OUR TESTS WITH THE OCULUS QUEST
The new Oculus Quest arrived on our doorstep about a week ago. We’re just a little excited about it (OK… a lot excited), so we thought we’d share our first impressions with you.
THIS ISN’T OUR FIRST VR RODEO
To give you a little background, our R&D team has been using and testing VR for a few years now. We had plenty of concerns around sacrificing the quality of our experience considering our testing has been on the PC based HTC Vive and Oculus Rift.
Our IT team even built a custom PC with a monster graphics processor and liquid cooling to run the HTC Vive a few years ago. We use it regularly for virtual model home walk-throughs with Architectural Services clients. It creates a very stable performance, but users are unfortunately restricted by some wires.
Last year, in an attempt to take our VR equipment wireless, we installed an Oculus Rift with three external sensors and an aftermarket wireless kit from TPCast. We recently used this setup for an all-day Beat Saber battle to celebrate May the 4th. It was epic, to say the least. We still had to see what all the hype was about with the Oculus Quest…
Just by comparing the price of our previous VR equipment to the price of the Quest, it was hard to imagine the experience could be similar. The Quest sells now for $399 which is easily 25% of our current setup.
We’ve also tested the lower-powered, wireless Oculus GO. When we put on the Quest, the first thing we noticed was how light and comfortable it felt. It feels as light as the Go but is more comfortable and fits better over glasses. Since that’s a common sore spot for a lot of VR users, we were pleasantly surprised that our team members with glasses didn’t have any issues.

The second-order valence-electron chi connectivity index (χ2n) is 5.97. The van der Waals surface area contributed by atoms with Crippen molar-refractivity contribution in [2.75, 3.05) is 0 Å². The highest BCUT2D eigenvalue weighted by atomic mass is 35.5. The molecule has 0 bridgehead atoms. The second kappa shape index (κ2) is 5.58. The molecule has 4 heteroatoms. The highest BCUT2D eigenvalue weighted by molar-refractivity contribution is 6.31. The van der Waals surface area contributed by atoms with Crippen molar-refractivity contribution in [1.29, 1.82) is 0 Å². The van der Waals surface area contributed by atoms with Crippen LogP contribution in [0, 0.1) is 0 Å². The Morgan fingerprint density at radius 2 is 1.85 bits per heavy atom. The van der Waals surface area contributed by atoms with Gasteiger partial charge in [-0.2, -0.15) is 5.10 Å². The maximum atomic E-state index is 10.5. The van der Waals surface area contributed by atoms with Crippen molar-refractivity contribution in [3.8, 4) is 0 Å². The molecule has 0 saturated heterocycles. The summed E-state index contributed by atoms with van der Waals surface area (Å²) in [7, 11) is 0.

Here are a few other things we noticed right off the bat:
- The head strap adjusts easily and stretches comfortably over glasses and ponytails.
- Casting quality is very dependent on stable Wi-Fi signals between the device and headset.
- Speaking of casting, it was a bit of a struggle. Games like Beat Sabers didn’t even allow it.
- The battery life so far is pretty good for 1-2 players (in the 2–2.5 hour range).
THE GUARDIAN SYSTEM — AN ACTUAL GAME CHANGER
Our R&D team took turns on the Unreal powered “First Steps” tutorial which starts with some impressive VR visuals that feel very cinematic. Digital fish and whales swim by before you’re dropped into a virtual testing room.
The first thing the device has you learn about is the Guardian system. This system is the most exciting new development that we tested. It’s just the sort of thing that we expect will make the difference for portability.
In two simple steps, this does what used to take us painstaking hours to set up with external sensors. After verifying the floor location and drawing the “safe zone” around you, a virtual fence will surround you and can even be seen if you get close to it.
If you get close enough to touch it, it turns red. Then you can actually lean through it to open a virtual portal. This portal reveals your real-world surroundings in black and white so you can see what is happening around you without even taking the visor off. To prove how portable the system was, we took the headset to different spots in the office and quickly redrew the virtual fence. It was easy to do and allowed us to jump right back into testing.
We didn’t notice a huge difference in gameplay compared to our other equipment. The hand tracking was great and we only found a few minor bugs such as over-sensitivity of the Guardian fence in Beat Sabers that would light up when your hands were still far enough away.
We ran through a few demos and loved the different UI approaches. Our favorites include the way you pump your arms to indicate walking in Creed and how you grab the shield by reaching back over your shoulder in Space Pirate Trainer.
EVERYBODY IS GOING TO WANT ONE OF THESE!
So far, the testing of our Oculus Quest has been really exciting. The portability of this device is exactly what is needed to get VR in more hands and really push it out of the labs and into the living rooms of regular people. At $400, it’s now in the same range as typical home gaming systems. Not to mention… it’s perfectly priced for Christmas when the last few bugs are worked out.